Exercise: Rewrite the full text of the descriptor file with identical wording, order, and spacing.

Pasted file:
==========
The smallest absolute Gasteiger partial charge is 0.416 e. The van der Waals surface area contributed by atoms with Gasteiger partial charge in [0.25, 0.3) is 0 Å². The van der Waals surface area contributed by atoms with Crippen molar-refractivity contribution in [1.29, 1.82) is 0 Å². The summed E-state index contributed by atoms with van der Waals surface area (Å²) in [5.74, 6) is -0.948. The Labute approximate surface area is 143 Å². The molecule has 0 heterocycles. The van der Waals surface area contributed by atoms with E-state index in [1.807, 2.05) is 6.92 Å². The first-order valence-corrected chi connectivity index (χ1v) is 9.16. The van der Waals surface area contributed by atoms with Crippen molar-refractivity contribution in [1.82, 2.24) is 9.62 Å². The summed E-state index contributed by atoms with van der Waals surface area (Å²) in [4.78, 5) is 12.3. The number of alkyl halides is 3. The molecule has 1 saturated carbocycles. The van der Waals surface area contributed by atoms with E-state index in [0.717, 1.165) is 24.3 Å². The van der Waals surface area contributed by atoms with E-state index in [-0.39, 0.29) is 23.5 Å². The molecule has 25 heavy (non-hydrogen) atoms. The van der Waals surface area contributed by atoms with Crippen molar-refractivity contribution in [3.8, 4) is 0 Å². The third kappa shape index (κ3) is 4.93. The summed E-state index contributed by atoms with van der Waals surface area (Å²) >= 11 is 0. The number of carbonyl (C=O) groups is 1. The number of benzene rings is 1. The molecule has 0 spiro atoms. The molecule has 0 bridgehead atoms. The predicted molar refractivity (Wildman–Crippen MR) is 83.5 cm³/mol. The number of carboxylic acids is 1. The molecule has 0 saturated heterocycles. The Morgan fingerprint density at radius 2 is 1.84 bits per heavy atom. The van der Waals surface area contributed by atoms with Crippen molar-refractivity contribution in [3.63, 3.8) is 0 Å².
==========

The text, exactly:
The smallest absolute Gasteiger partial charge is 0.416 e. The van der Waals surface area contributed by atoms with Gasteiger partial charge in [0.25, 0.3) is 0 Å². The van der Waals surface area contributed by atoms with Crippen molar-refractivity contribution in [1.29, 1.82) is 0 Å². The summed E-state index contributed by atoms with van der Waals surface area (Å²) in [5.74, 6) is -0.948. The Labute approximate surface area is 143 Å². The molecule has 0 heterocycles. The van der Waals surface area contributed by atoms with E-state index in [1.807, 2.05) is 6.92 Å². The first-order valence-corrected chi connectivity index (χ1v) is 9.16. The van der Waals surface area contributed by atoms with Crippen molar-refractivity contribution in [1.82, 2.24) is 9.62 Å². The summed E-state index contributed by atoms with van der Waals surface area (Å²) in [4.78, 5) is 12.3. The number of alkyl halides is 3. The molecule has 1 saturated carbocycles. The van der Waals surface area contributed by atoms with E-state index in [0.717, 1.165) is 24.3 Å². The van der Waals surface area contributed by atoms with E-state index in [-0.39, 0.29) is 23.5 Å². The molecule has 25 heavy (non-hydrogen) atoms. The van der Waals surface area contributed by atoms with Crippen molar-refractivity contribution in [3.8, 4) is 0 Å². The third kappa shape index (κ3) is 4.93. The summed E-state index contributed by atoms with van der Waals surface area (Å²) >= 11 is 0. The number of carbonyl (C=O) groups is 1. The number of benzene rings is 1. The molecule has 0 spiro atoms. The molecule has 0 bridgehead atoms. The predicted molar refractivity (Wildman–Crippen MR) is 83.5 cm³/mol. The number of carboxylic acids is 1. The molecule has 0 saturated heterocycles. The Morgan fingerprint density at radius 2 is 1.84 bits per heavy atom. The van der Waals surface area contributed by atoms with Crippen molar-refractivity contribution in [3.63, 3.8) is 0 Å².